How to Avoid Overusing “I” in a First Person Story

Hello intrepid writers! Does your first person novel or short story sound like a broken record of I-I-I-I? Even the most inventive fiction writers have a difficult time varying their sentence structures to avoid overusing “I” in a first person story, often winding up with such strange, convoluted sentences that the writing only draws more attention to what you’re trying to skirt around.

But do not fear! Here are a 3 simple tips to avoid overusing “I” in a first person story… without all the syntactical jump rope.

Tip #1: Remove filtering

If every observation is filtered through your POV character, it’s easy to overuse the word “I.”

I heard a bird singing outside my window.
A bird sang outside my window.
I saw my mom walk up to the door.
My mom walked up to the door.

Tip #2: Balance action with description, dialogue, inner monologue, and summary

If every sentence is an action, it’s also easy to overuse “I.”

All action:

I ran across the street. I hesitated for a moment. Then I knocked on Jesse’s door. I nervously twirled my keys in my hand. When no one came to the door, I started shaking.

Action + inner monologue + description + dialogue + summary:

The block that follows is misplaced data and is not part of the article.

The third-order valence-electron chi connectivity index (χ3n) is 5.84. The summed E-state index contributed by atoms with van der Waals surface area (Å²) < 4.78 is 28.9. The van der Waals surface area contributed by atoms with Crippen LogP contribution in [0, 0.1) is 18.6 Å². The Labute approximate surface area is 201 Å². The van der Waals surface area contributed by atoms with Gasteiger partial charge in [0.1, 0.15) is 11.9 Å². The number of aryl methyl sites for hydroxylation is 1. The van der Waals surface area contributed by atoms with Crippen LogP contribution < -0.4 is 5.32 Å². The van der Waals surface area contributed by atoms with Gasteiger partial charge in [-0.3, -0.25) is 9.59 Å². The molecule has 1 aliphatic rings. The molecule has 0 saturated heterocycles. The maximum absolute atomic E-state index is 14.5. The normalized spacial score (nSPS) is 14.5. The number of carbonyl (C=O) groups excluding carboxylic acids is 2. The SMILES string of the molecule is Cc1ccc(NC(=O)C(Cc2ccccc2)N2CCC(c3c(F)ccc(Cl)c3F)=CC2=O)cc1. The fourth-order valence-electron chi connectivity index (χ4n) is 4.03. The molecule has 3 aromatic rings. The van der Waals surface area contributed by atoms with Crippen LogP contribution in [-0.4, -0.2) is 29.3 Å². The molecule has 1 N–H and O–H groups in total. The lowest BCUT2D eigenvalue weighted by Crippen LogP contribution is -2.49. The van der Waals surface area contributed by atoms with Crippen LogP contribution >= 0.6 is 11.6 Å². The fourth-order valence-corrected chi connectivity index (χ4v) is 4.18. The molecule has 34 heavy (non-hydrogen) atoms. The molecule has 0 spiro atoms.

I ran across the street. Jesse said he’d meet me at the bus stop at 4pm. It wasn’t like him not to show. I knocked on the door. The house was totally silent. Had he forgotten about me?
“Jesse?” I called.
No response.
I nervously twirled my keys in my hand. The last time someone bailed on me like this, that was it. We broke up the next day. I’d hoped things wouldn’t go that way this time, but history does have a way of repeating itself.
A neighbor’s dog barked, then another car whizzed by on the street. But still no noise from inside the house. I started shaking.

Want to learn more about balancing action, dialogue, inner monologue, description, and summary in your scenes? Check out my comprehensive self-editing guide.

Tip #3: Remove “I” from inner monologue

In a first person story, we assume that inner thoughts and emotions are coming from the narrator. They don’t need to be tagged. 


I couldn’t believe it. Shrimp? She knew I was allergic, I thought to myself. What was she thinking?


Unbelievable. Shrimp? She knew I was allergic. What was she thinking?
Remember, you don’t need to eliminate every single instance of “I” in a first person story. If you’re doing syntax acrobatics and constructing a slew of awkward sentences to avoid using “I,” you might be going to far. First person stories will use the word “I” a lot–there’s only so much you can change that. Just do your best!
Hope this helps 🙂